You can see the fracture in the glacier running right under the tent.

Conversation then turned to the notion that it was the ghosts of the 32 marines that had perished in the plane crash on the headwall just above us.  I explained that their bodies had never been removed from the wreckage as it had been deemed too dangerous for a rescue team and they had been buried in the glacier for nearly 50 years.  With a bit more whiskey, this became the tale of choice:  The glacier had snapped open right under our tent, releasing the spirits of some of the fallen Marines who then marched, in step, around our tent, for what reason only they understood.

As I mentioned at the beginning, I do not believe in ghosts…but something freaky happened up there that I have no real explanation for. A squad of ghost Marines finding it endlessly amusing to go fuck with an old Army dude high on a mountain is as good an explanation as any.

——————————————————————–

Historylink.com Article:

920x920.jpg

A Curtis Commando C-46 transport plane crashes into Mount Rainier, killing 32 U.S. Marines, on December 10, 1946.

By Daryl C. McClary          Posted 7/29/2006             HistoryLink.org Essay 7820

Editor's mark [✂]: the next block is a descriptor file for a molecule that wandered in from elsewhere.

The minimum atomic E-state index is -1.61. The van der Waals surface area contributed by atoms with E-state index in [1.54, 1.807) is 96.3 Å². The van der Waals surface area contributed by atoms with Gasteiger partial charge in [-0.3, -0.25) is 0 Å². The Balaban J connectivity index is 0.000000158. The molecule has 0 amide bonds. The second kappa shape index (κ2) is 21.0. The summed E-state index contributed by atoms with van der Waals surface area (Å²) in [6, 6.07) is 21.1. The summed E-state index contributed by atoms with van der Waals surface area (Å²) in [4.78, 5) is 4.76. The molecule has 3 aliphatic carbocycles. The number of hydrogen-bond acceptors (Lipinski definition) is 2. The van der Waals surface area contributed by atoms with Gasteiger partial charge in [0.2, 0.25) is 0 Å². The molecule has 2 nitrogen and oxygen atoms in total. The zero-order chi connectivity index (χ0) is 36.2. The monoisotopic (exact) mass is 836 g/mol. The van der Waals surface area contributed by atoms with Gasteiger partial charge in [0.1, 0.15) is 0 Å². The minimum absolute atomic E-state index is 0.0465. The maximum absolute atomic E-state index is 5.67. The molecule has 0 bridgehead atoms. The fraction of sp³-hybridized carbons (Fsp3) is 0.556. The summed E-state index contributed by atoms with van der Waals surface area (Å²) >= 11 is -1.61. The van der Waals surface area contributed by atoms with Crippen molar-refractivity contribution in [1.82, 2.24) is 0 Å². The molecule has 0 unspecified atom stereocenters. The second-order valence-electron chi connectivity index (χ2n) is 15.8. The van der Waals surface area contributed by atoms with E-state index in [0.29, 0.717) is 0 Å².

On December 10, 1946, six Curtis Commando R5C transport planes carrying more than 200 U.S. Marines leave San Diego en route to Seattle. The aircraft, flying entirely by instruments at an altitude of 9,000 feet, encounter heavy weather over southwestern Washington. Four turn back, landing at the Portland Airport; one manages to land safely in Seattle, but the sixth plane, carrying 32 Marines, vanishes. Search-and-rescue aircraft, hampered by continuing bad weather, are unable to fly for a week and ground searches prove fruitless. After two weeks, the search for the missing aircraft is suspended. The Navy determines that the plane was blown off course by high winds and flew into the side of Mount Rainier (14,410 feet). In July 1947, a ranger at Mount Rainier National Park spots wreckage on South Tahoma Glacier. Search parties examine the debris and confirm that it came from the missing plane. Four weeks later, the bodies are found high on the face of the glacier, but hazardous conditions force authorities to abandon plans to remove them for burial. The 32 U.S. Marines remain entombed forever on Mount Rainier. In 1946, it was the worst accident, in numbers killed aboard an aircraft, in United States aviation history and remains Mount Rainier’s greatest tragedy.